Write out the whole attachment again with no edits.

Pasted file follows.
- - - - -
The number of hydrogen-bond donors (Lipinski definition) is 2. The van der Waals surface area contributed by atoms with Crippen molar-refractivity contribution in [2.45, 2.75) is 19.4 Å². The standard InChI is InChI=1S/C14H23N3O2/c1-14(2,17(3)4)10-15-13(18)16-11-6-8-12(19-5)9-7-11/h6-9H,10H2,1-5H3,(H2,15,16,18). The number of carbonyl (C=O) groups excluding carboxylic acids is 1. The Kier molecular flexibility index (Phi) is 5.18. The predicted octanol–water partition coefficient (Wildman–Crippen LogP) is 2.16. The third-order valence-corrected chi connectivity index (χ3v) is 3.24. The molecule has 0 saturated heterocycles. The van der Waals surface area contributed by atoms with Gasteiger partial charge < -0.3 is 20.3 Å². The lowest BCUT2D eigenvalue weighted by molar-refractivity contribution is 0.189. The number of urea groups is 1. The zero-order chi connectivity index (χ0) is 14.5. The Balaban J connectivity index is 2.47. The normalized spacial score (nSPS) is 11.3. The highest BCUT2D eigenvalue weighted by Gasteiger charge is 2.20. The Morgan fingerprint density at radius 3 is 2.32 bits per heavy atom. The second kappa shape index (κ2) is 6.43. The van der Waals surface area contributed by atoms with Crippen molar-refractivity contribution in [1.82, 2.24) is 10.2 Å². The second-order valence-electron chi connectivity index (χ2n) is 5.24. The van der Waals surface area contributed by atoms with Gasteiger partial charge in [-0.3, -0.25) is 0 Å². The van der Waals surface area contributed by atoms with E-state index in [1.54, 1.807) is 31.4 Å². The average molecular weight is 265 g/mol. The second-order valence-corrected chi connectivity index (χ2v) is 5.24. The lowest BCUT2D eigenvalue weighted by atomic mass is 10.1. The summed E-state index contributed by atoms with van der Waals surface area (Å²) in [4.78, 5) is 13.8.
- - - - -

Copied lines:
The number of hydrogen-bond donors (Lipinski definition) is 2. The van der Waals surface area contributed by atoms with Crippen molar-refractivity contribution in [2.45, 2.75) is 19.4 Å². The standard InChI is InChI=1S/C14H23N3O2/c1-14(2,17(3)4)10-15-13(18)16-11-6-8-12(19-5)9-7-11/h6-9H,10H2,1-5H3,(H2,15,16,18). The number of carbonyl (C=O) groups excluding carboxylic acids is 1. The Kier molecular flexibility index (Phi) is 5.18. The predicted octanol–water partition coefficient (Wildman–Crippen LogP) is 2.16. The third-order valence-corrected chi connectivity index (χ3v) is 3.24. The molecule has 0 saturated heterocycles. The van der Waals surface area contributed by atoms with Gasteiger partial charge < -0.3 is 20.3 Å². The lowest BCUT2D eigenvalue weighted by molar-refractivity contribution is 0.189. The number of urea groups is 1. The zero-order chi connectivity index (χ0) is 14.5. The Balaban J connectivity index is 2.47. The normalized spacial score (nSPS) is 11.3. The highest BCUT2D eigenvalue weighted by Gasteiger charge is 2.20. The Morgan fingerprint density at radius 3 is 2.32 bits per heavy atom. The second kappa shape index (κ2) is 6.43. The van der Waals surface area contributed by atoms with Crippen molar-refractivity contribution in [1.82, 2.24) is 10.2 Å². The second-order valence-electron chi connectivity index (χ2n) is 5.24. The van der Waals surface area contributed by atoms with Gasteiger partial charge in [-0.3, -0.25) is 0 Å². The van der Waals surface area contributed by atoms with E-state index in [1.54, 1.807) is 31.4 Å². The average molecular weight is 265 g/mol. The second-order valence-corrected chi connectivity index (χ2v) is 5.24. The lowest BCUT2D eigenvalue weighted by atomic mass is 10.1. The summed E-state index contributed by atoms with van der Waals surface area (Å²) in [4.78, 5) is 13.8.